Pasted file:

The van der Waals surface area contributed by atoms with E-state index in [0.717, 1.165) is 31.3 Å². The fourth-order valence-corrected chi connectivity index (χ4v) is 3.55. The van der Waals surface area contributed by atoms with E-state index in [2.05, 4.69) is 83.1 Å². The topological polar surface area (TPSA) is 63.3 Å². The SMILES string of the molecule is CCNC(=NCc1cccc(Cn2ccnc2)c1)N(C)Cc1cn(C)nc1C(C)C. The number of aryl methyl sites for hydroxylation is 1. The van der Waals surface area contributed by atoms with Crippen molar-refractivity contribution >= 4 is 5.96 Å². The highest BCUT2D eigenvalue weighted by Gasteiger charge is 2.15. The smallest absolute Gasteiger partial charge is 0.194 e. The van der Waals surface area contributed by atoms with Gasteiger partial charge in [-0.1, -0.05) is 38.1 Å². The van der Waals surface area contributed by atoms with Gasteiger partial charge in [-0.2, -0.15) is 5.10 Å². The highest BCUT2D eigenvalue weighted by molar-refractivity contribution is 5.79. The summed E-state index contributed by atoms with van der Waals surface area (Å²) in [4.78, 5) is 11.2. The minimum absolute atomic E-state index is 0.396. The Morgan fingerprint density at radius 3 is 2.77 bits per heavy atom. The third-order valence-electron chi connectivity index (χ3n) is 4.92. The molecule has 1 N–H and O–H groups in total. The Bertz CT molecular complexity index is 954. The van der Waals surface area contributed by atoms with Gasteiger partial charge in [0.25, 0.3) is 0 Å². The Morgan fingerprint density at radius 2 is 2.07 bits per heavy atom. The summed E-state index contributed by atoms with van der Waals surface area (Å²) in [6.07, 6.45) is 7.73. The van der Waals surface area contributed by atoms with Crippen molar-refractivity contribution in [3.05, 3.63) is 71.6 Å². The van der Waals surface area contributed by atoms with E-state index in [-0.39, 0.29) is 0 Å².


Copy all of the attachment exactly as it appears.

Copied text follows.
The van der Waals surface area contributed by atoms with E-state index in [0.717, 1.165) is 31.3 Å². The fourth-order valence-corrected chi connectivity index (χ4v) is 3.55. The van der Waals surface area contributed by atoms with E-state index in [2.05, 4.69) is 83.1 Å². The topological polar surface area (TPSA) is 63.3 Å². The SMILES string of the molecule is CCNC(=NCc1cccc(Cn2ccnc2)c1)N(C)Cc1cn(C)nc1C(C)C. The number of aryl methyl sites for hydroxylation is 1. The van der Waals surface area contributed by atoms with Crippen molar-refractivity contribution >= 4 is 5.96 Å². The highest BCUT2D eigenvalue weighted by Gasteiger charge is 2.15. The smallest absolute Gasteiger partial charge is 0.194 e. The van der Waals surface area contributed by atoms with Gasteiger partial charge in [-0.1, -0.05) is 38.1 Å². The van der Waals surface area contributed by atoms with Gasteiger partial charge in [-0.2, -0.15) is 5.10 Å². The highest BCUT2D eigenvalue weighted by molar-refractivity contribution is 5.79. The summed E-state index contributed by atoms with van der Waals surface area (Å²) in [4.78, 5) is 11.2. The minimum absolute atomic E-state index is 0.396. The Morgan fingerprint density at radius 3 is 2.77 bits per heavy atom. The third-order valence-electron chi connectivity index (χ3n) is 4.92. The molecule has 1 N–H and O–H groups in total. The Bertz CT molecular complexity index is 954. The van der Waals surface area contributed by atoms with Gasteiger partial charge in [0.25, 0.3) is 0 Å². The Morgan fingerprint density at radius 2 is 2.07 bits per heavy atom. The summed E-state index contributed by atoms with van der Waals surface area (Å²) in [6.07, 6.45) is 7.73. The van der Waals surface area contributed by atoms with Crippen molar-refractivity contribution in [3.05, 3.63) is 71.6 Å². The van der Waals surface area contributed by atoms with E-state index in [-0.39, 0.29) is 0 Å².